Washington

Physically fit kids have 'superior language skills'

Physically fit kidsWashington, June 4 - Researchers have claimed that kids who are physically fit have faster and more robust neuro-electrical brain responses during reading than their less-fit peers.

Babies even at three months can visually identify stand-out objects

babiesWashington, June 3 - Researchers have said that even by three months of age, babies are visually able to locate objects that stand out from a group.

Psychology Professor Scott Adler in the Faculty of Health, who led the research, said for example, an infant can pick a red umbrella in a sea of grey ones, added that this indicates that babies at a very young age are able to selectively extract information from the environment, just like adults.

25 pc smokers with gene defect likelier to develop lung cancer

smokersWashington, June 2 - 25 percent of smokers who carry a defect in the BRCA2 gene would be developing lung cancer at some point in their lifetime, a large-scale, international study reveals.

The defect in BRCA2 - best known for its role in breast cancer - increases the risk of developing lung cancer by about 1.8 times.

New genes involved in food preferences set to revolutionize diets and improve health

diets and improve healthWashington, June 2 - Researchers have said that new understanding of the genes involved in taste perception and food preferences could lead to personalised nutrition plans effective not just in weight loss but in avoiding diseases like cancer, depression, and hypertension.

Flame retardant exposure could lead to lower IQs in 5-year-olds

HyperactivityWashington, May 29 - Researchers have discovered that prenatal exposure to flame retardants can be significantly linked to lower IQs and greater hyperactivity in five-year old kids.

The researchers found that a 10-fold increase in PBDE concentrations in early pregnancy, when the fetal brain is developing, was associated with a 4.5 IQ decrement, which is comparable with the impact of environmental lead exposure.

Cure for dry eye closer to reality

dry eyeWashington, May 29 - Researchers have said that computer simulations that map the way tears move across the eye's surface could one day lead to the treatment for dry eye - a burning, gritty condition that can impair vision and damage the cornea.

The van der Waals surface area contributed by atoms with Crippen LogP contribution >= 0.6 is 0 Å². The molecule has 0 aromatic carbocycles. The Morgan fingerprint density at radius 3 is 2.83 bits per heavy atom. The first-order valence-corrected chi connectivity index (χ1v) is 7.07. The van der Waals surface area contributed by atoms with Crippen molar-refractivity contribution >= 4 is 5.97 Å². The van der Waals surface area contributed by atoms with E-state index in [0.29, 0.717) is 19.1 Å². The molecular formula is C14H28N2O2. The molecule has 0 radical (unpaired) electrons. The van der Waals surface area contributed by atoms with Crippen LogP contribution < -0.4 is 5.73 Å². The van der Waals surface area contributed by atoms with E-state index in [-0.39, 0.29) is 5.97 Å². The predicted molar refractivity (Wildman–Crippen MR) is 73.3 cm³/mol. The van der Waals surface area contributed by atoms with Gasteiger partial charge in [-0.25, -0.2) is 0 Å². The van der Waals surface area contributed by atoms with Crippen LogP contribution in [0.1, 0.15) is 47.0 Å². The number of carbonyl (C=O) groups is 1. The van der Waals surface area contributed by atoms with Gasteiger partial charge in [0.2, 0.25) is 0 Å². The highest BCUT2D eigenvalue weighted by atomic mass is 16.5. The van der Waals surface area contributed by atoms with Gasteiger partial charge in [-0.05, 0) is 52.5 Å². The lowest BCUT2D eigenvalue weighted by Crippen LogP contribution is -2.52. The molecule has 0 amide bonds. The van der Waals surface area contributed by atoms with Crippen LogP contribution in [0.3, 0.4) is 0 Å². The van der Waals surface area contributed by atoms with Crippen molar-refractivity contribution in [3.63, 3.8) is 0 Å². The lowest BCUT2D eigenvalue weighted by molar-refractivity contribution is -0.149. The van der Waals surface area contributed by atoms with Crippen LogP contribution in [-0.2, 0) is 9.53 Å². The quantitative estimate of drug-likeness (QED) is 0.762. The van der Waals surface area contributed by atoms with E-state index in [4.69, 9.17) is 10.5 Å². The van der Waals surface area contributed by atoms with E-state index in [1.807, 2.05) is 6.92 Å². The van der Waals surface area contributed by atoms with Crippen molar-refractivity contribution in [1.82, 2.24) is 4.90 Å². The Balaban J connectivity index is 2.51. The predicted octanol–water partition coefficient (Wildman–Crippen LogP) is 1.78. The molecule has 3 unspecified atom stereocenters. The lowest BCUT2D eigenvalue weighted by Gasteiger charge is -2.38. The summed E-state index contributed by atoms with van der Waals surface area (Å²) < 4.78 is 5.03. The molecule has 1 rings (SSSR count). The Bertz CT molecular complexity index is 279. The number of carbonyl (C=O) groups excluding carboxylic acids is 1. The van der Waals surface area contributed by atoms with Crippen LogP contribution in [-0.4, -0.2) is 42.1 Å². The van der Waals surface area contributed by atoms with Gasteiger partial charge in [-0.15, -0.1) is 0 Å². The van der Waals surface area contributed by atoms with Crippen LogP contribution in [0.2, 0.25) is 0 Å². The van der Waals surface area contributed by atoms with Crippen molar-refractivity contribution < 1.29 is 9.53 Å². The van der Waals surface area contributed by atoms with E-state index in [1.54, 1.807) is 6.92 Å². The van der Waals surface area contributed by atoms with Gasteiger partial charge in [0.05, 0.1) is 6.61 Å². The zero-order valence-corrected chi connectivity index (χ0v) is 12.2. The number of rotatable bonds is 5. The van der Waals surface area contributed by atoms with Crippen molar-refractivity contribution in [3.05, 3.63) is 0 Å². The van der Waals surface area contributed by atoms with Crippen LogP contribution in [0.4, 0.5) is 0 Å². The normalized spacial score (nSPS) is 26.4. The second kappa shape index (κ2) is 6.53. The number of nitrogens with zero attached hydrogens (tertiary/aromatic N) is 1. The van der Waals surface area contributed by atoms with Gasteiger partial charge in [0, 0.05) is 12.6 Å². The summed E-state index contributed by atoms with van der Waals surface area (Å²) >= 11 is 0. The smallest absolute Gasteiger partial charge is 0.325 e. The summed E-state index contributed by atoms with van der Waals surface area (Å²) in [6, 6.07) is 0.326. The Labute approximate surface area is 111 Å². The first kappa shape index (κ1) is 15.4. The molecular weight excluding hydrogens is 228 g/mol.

Just 25 min of daily exercise could help you stay active in your 70s and 80s

exerciseWashington, May 28 : Researchers have said that older people who undertake at least 25 minutes of moderate or vigorous exercise everyday need fewer prescriptions and are less likely to be admitted to hospital in an emergency.

The findings reinforce the need for exercise programmes to help older people stay active. It could also reduce reliance on NHS services and potentially lead to cost savings.

E-ciggies 'not a healthy alternative to smoking'

E-cigarettesWashington, May 28 : Researchers have said that "buyer beware" caveat holds true when it comes to the unknown health effects of e-cigarettes.

Their article examines the idea that one of the initial "health benefits" proposed by e-cigarettes makers was that it would help those who smoke cigarettes cut back.

'Smart' pills your gateway to super health?

'Smart' pills your gateway to super health?Washington, May 26 - Do you know that smart pills carrying miniature chips, sensors, cameras and robots can analyse your body from the inside?

These implantable chips that claim to help patients track the condition of their bodies in real time have sparked debate among experts, a Washington Post report says.

Blame your genes for aggressive form of pancreatic cancer

pancreatic cancerWashington, May 26 - Researchers have identified a mutated gene common to adenosquamous carcinoma (ASC) tumors - the first known unique molecular signature for this rare, but particularly virulent, form of pancreatic cancer.

Syndicate content